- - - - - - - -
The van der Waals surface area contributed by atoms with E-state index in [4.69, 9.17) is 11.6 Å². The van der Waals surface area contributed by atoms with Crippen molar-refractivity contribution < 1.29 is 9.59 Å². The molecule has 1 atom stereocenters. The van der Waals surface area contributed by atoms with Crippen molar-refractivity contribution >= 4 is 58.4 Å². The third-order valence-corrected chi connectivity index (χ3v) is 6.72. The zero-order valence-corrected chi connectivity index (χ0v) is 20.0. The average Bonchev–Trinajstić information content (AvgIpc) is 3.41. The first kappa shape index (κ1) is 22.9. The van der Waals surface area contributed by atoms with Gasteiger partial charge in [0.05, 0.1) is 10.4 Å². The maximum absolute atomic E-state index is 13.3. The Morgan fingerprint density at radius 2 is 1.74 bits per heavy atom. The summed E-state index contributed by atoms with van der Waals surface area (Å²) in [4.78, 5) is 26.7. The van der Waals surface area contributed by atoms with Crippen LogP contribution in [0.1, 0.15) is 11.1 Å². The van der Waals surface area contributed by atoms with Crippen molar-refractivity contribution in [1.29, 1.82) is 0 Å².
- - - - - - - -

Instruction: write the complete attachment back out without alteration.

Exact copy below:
The van der Waals surface area contributed by atoms with E-state index in [4.69, 9.17) is 11.6 Å². The van der Waals surface area contributed by atoms with Crippen molar-refractivity contribution < 1.29 is 9.59 Å². The molecule has 1 atom stereocenters. The van der Waals surface area contributed by atoms with Crippen molar-refractivity contribution >= 4 is 58.4 Å². The third-order valence-corrected chi connectivity index (χ3v) is 6.72. The zero-order valence-corrected chi connectivity index (χ0v) is 20.0. The average Bonchev–Trinajstić information content (AvgIpc) is 3.41. The first kappa shape index (κ1) is 22.9. The van der Waals surface area contributed by atoms with Gasteiger partial charge in [0.05, 0.1) is 10.4 Å². The maximum absolute atomic E-state index is 13.3. The Morgan fingerprint density at radius 2 is 1.74 bits per heavy atom. The summed E-state index contributed by atoms with van der Waals surface area (Å²) in [4.78, 5) is 26.7. The van der Waals surface area contributed by atoms with Crippen LogP contribution in [0.1, 0.15) is 11.1 Å². The van der Waals surface area contributed by atoms with Crippen molar-refractivity contribution in [1.29, 1.82) is 0 Å².